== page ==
Travel on a shoestring

Over the past few years, I have been very lucky with my travels but money is always a worry. I have generally tended to go away for less time than I could afford to so that its not as much of a concern but that does mean I get less time away.

Travelling on a budget is more than doable. Where there is a will there is a way. You just need a plan and to stick to it.

Hostels are cheap and you meet some amazing people. Markets provide low cost, local cuisine -if you’re ever worried about food poisoning, you can always just lay off the meat and go for the busiest stalls. Public transport is not expensive everywhere and you can get good deals on flights if you know where to look (I use Ryanair and STA- both of which do good sales). Then there’s places like Southeast Asia where you can exist day-to-day on very little, you just have to fork out for flights.

Here are my tips:

#1. Free walking tours
These were something I discovered over the summer: in Prague and Berlin. Technically they are free but the idea is that they work on tips. This means that they are available no matter what your budget is; you just pay what you can and what you think it was worth. Basically, you meet your guide at a prearranged location and they take a group of you around for a few hours, giving you the history of the things you are seeing. Not only do you get to see a lot of landmarks but you learn as well. I usually gave around £5- which may not sound like much but when you’re in a large group, it does mount up.

#2. Hostel kitchens
Often, your hostel will have a kitchen, complete with utensils, for your use. In some countries, you may find that eating out costs the same as eating in, but in places where food is expensive you can save a lot by cooking yourself. Make sure to plan your meals before you go food shopping and you can use the same ingredients for lots of different things (ideas here). If you cook a lot and pop leftovers in the fridge, you’ll also have lunch for the following day. In New Zealand and Australia, where we were constantly hopping between cities and hostels, everyone invested in cool-bags. The hostel fridges were generally giant here so they always seemed to fit! This meant you didn’t have to waste your food. Trying the local cuisine is a must in whatever country you’re in, but when you have to source three meals a day for an extended period of time, you can do the best of both.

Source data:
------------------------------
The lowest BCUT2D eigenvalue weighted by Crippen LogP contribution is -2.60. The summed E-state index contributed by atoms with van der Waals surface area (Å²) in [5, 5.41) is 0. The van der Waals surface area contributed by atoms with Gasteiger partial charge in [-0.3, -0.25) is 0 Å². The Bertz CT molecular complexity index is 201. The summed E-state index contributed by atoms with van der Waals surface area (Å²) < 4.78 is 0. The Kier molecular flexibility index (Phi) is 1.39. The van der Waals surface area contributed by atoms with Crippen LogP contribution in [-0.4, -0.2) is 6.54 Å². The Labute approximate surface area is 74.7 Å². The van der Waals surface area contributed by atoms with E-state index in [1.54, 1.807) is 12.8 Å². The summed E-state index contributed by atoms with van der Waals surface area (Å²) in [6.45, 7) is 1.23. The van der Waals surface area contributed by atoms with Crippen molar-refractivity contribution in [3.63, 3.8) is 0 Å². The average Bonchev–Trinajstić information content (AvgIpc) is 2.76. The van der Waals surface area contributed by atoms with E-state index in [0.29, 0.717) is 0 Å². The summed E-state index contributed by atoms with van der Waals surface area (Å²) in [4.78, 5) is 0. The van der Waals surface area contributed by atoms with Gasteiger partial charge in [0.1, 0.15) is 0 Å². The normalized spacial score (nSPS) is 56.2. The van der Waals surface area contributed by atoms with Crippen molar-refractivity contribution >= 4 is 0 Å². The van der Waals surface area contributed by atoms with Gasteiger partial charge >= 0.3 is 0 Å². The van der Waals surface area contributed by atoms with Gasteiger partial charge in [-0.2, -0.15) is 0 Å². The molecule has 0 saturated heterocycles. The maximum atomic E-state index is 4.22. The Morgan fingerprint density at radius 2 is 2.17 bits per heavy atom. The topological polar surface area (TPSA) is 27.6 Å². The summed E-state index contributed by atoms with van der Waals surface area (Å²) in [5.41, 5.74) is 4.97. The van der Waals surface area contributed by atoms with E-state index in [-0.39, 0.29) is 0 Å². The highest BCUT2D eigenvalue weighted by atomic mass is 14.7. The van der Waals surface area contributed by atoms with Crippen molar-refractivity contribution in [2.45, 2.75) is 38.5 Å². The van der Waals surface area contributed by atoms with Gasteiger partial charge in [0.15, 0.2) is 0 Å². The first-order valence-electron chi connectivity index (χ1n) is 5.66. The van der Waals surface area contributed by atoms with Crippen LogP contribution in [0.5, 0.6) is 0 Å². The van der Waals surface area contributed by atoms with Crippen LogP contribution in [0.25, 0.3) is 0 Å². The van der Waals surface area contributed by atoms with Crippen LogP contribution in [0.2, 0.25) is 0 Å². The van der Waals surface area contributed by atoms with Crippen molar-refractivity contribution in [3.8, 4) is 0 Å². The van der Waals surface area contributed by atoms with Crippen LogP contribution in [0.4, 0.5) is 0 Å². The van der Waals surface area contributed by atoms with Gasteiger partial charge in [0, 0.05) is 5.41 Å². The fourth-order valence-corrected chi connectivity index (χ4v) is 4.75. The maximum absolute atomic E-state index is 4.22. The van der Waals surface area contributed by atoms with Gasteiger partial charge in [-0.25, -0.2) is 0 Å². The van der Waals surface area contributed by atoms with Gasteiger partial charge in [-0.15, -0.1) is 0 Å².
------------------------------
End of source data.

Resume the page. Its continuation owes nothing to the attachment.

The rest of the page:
#3. Just walk around!
Tourist maps are generally available from your hostel or a nearby tourist information centre. Sit down and plan a route and you can often forgo public transport and get everywhere on foot. This is also a great way of seeing the place you are in. Places like Prague and Paris have such amazing architecture that walking around the streets feels like an activity in itself. The same can be said for Berlin’s street art. Just a note: be careful. If you are somewhere hot, make sure you have lots of bottled water on you, dehydration can make you feel awful and I did get wiped out for a few days once after making this mistake. In countries where you cannot drink tap water, bottled water is not expensive so this is not an area to try and save money.

#4. Research tourist attractions
Some tourist attractions do have a tourism price tag, but sometimes the ones you expect to be pricey are not as bad as you think. London’s museums and galleries have free entry. Paris does great discounts for under-25 EU members. My student card has been accepted in Germany (you can buy an internationally recognised student card if you don’t want to risk yours not getting accepted). You can also sometimes get combo-tickets. In London, you can get them for the London Eye, Madame Tussauds, London Dungeon or the aquarium. In Sydney, you could get them for Sydney Tower, Wildlife World and the aquarium. Some attractions, like Notre Dame or Sacre Coeur in Paris, are partially free. Alternatively, you can see them, take a photo and you don’t have to go in!